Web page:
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Sergei Chepik

Sergei Chepik

(1953-2011)

Sergei Chepik (1953-2011) who obtained French citizenship in 1993 - was hailed in the last 20 years by the Anglo-Saxon press as "a searing visionary” and “one of the greatest living Russian painters". His formal education included the Repin Art Institute in Leningrad (the former Academy of Fine Arts of Saint-Petersburg), which he graduated in 1978. His masterpiece "House of the Dead" (1979-1987) was awarded the Grand Prix at the Salon d’Automne in Paris in 1988 and was bought by the Roy Miles Gallery in London, which opened to Chepik its exhibition space. The following year, his work "The Tree" (1989) was awarded the City of Monaco Prize. In 1990, Chepik’s first retrospective in London at the Roy Miles Gallery was an unprecedented success. The Daily Telegraph ran the headline "An unknown Russian genius comes to light" and Margaret Thatcher, prime minister at the time, invited him to the Houses of Parliament. From then on, Chepik exhibited each year in London, first at the Roy Miles Gallery and then from 1997 at the Catto Gallery, as well as in Paris. He painted the portraits of Rudolf Nureyev and Margaret Thatcher, and created a set of four monumental canvases for London’s Saint Paul’s Cathedral, inaugurated in January 2005.

Sergei Chepik paintings are part of private and corporate collections throughout Europe and North-America.

Region Artist Artwork Details
Europe

France

Sergei Chepik

(1953-2011)

Sergei Chepik - Les Contes D'Hoffmann (Petrushka) (1988)

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Title: Les Contes D'Hoffmann / The Tales of Hoffmann (1988)

Medium: Oil on canvas

Condition: Excellent.

Dimensions: Unframed: 13.8" x 13.8" (35.0cm x 35.0cm)

Signature: Signed & dated 88 lower right; signed, titled & dated on the back.

Literature: Reproduced in the Catalogue of Sergei Chepik - Autumn Exhibition 1990, Oct 10 - Nov 09 at Roy Miles Gallery, Bruton Street London, painting no. 12. The comment for this painting in the exhibition catalogue: "Comedians and puppets mimic our gestures, imitate our passions and hold up mirrors so that we may look at ourselves (THE TALES OF HOFFMANN)."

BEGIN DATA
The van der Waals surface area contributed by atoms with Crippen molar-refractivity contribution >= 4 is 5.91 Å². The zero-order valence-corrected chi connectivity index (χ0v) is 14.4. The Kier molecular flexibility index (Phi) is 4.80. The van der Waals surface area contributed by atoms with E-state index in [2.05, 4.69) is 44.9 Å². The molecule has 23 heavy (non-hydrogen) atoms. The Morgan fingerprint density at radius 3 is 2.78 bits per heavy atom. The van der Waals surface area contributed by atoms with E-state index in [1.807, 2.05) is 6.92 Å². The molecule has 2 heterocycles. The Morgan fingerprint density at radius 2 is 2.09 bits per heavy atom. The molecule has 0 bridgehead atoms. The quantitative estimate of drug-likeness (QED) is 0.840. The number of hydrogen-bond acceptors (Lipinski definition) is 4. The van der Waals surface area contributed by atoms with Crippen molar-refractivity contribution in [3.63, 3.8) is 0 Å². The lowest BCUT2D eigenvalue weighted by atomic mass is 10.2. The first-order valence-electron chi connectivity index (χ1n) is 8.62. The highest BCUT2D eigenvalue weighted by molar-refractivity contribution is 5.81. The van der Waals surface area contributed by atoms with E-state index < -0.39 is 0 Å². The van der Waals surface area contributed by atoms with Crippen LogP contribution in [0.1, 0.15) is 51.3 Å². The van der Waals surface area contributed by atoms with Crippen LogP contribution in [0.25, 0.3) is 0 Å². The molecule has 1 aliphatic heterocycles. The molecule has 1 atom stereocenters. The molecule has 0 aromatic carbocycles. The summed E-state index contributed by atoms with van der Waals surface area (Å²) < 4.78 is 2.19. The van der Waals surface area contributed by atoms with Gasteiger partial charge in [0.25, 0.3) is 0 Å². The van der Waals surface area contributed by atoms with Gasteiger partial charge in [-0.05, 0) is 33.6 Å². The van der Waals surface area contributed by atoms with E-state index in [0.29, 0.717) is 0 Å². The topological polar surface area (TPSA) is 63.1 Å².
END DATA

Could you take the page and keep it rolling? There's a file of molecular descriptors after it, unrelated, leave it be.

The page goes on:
Also reproduced in Catalogue Raisonne (Resume) at page 177, illustration no. 17 in "Sergei Chepik (Works 1963-1994)" by Marie-Aude Albert, Paris 1994. Chepik was so fascinated about this subject that he decided to paint it again in 1991 this time on a larger size (120cm x 110xm) but with the same title and in a very similar manner - page 116, illustration 151 in the same book. "And the actors, puppets and other clowns which haunt Chepik so much, repeat our own gestures in his paintings, mimic our own passions and hold up mirrors in which we are tempted to recognize ourselves ('The Yellow Circus', 'The Tales of Hoffmann')." writes Marie-Aude Albert in "Sergei Chepik (Works 1963-1994)", Paris 1994 at page 114.

Exhibited: Part of the Sergei Chepik - Autumn Exhibition 1990, Oct 10 - Nov 09 at Roy Miles Gallery, Bruton Street London, painting no. 12 in exhibition catalogue.

Availability:  Not Available  N/A - Exhibition loan from private collection.

Europe

France

Sergei Chepik

(1953-2011)

Sergei Chepik - La mort et le soldat (1989)

Zoom

Title: La mort et le soldat / Death and the Soldier (1989)

Medium: Oil on canvas

Condition: Excellent.

Dimensions: Unframed: 31.5" x 27.6" (80.0cm x 70.0cm)

Signature: Signed and dated 89 lower right; titled and dated 1989 on the back.

Literature: Reproduced at page 44, illustration no. 69 in "Sergei Chepik (Works 1963-1994)" by Marie-Aude Albert, Paris 1994. In this first monograph on Chepik, "Death and the Soldier" is illustrated right across Chepik's first masterpiece "Petrushka" (1984-1986) - page 45, illustration no. 71. The reason for this placement clearly indicating the "Death and the Soldier" as the starting point for "Petrushka" is provided by Marie-Aude Albert at page 43 in the same book: "'Petrushka' has within it the seeds of a great number of canvases which were painted after 1986, such as, of course, 'Death and the Soldier', 'The Ship of Happiness', the magical hot-air balloon drifting first above St. Petersburg and then later over Paris, 'The Golgota', which is outlined here in the top right-hand corner of the composition, and even 'The Afternoon of a Faun."
An even more specific reference stating "Death and the Soldier" as the starting point for "Petrushka" can be found in the Catalogue of Sergei Chepik - Autumn Exhibition 1990, Oct 10 - Nov 09 at Roy Miles Gallery, Bruton Street London, in the "Petruska" section first paragraph: "After leaving Staraya Ladoga, Chepik went to work in Rostov, another old Russian town with a rich historical and artistic past. There, he painted a new series of landscapes and worked on monotypes inspired by old Russian tales. One of them, DEATH AND THE SOLDIER was the starting point for PETRUSKA, an ambitious, phantasmagoric composition, full of dreams, tales and legends, where the artist imagines and stages a woderful and idealised Russia."
Reproduced also in Catalogue Raisonne (Resume) at page 177, illustration no. 18 in "Sergei Chepik (Works 1963-1994)" by Marie-Aude Albert, Paris 1994.

Availability:  Not Available  N/A - Exhibition loan from private collection.